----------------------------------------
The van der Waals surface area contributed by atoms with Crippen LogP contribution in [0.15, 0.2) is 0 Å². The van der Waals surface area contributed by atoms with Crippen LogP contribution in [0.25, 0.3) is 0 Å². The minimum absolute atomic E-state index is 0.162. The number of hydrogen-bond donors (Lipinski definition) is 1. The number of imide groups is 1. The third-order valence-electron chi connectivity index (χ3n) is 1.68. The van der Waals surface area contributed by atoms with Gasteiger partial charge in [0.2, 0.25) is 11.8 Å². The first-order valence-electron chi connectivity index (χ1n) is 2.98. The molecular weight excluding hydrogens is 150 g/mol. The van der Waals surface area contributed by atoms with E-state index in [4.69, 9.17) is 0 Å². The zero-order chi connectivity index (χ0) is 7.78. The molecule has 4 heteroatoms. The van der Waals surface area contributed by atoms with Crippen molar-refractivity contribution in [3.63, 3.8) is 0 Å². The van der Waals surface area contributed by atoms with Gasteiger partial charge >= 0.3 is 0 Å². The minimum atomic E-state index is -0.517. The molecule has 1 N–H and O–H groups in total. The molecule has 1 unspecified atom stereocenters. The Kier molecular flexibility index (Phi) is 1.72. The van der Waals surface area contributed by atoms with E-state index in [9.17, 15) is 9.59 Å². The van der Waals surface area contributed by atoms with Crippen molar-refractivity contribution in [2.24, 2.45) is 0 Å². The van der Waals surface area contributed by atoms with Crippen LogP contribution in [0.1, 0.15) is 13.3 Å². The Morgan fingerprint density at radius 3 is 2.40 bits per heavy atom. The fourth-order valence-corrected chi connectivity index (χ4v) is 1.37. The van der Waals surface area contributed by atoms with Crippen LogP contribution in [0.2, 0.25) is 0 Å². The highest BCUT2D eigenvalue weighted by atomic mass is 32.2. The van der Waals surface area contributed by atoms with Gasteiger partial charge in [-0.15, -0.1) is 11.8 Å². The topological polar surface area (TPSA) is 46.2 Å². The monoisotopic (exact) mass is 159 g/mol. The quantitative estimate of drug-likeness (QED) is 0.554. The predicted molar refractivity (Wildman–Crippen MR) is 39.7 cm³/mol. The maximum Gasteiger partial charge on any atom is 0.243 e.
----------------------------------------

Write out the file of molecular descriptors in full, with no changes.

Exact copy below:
The van der Waals surface area contributed by atoms with Crippen LogP contribution in [0.15, 0.2) is 0 Å². The van der Waals surface area contributed by atoms with Crippen LogP contribution in [0.25, 0.3) is 0 Å². The minimum absolute atomic E-state index is 0.162. The number of hydrogen-bond donors (Lipinski definition) is 1. The number of imide groups is 1. The third-order valence-electron chi connectivity index (χ3n) is 1.68. The van der Waals surface area contributed by atoms with Gasteiger partial charge in [0.2, 0.25) is 11.8 Å². The first-order valence-electron chi connectivity index (χ1n) is 2.98. The molecular weight excluding hydrogens is 150 g/mol. The van der Waals surface area contributed by atoms with E-state index in [4.69, 9.17) is 0 Å². The zero-order chi connectivity index (χ0) is 7.78. The molecule has 4 heteroatoms. The van der Waals surface area contributed by atoms with Crippen molar-refractivity contribution in [3.63, 3.8) is 0 Å². The van der Waals surface area contributed by atoms with Gasteiger partial charge >= 0.3 is 0 Å². The minimum atomic E-state index is -0.517. The molecule has 1 N–H and O–H groups in total. The molecule has 1 unspecified atom stereocenters. The Kier molecular flexibility index (Phi) is 1.72. The van der Waals surface area contributed by atoms with E-state index in [9.17, 15) is 9.59 Å². The van der Waals surface area contributed by atoms with Crippen molar-refractivity contribution in [2.24, 2.45) is 0 Å². The van der Waals surface area contributed by atoms with Crippen LogP contribution in [0.1, 0.15) is 13.3 Å². The Morgan fingerprint density at radius 3 is 2.40 bits per heavy atom. The fourth-order valence-corrected chi connectivity index (χ4v) is 1.37. The van der Waals surface area contributed by atoms with Crippen LogP contribution in [0.2, 0.25) is 0 Å². The highest BCUT2D eigenvalue weighted by atomic mass is 32.2. The van der Waals surface area contributed by atoms with Gasteiger partial charge in [-0.15, -0.1) is 11.8 Å². The topological polar surface area (TPSA) is 46.2 Å². The monoisotopic (exact) mass is 159 g/mol. The quantitative estimate of drug-likeness (QED) is 0.554. The predicted molar refractivity (Wildman–Crippen MR) is 39.7 cm³/mol. The maximum Gasteiger partial charge on any atom is 0.243 e.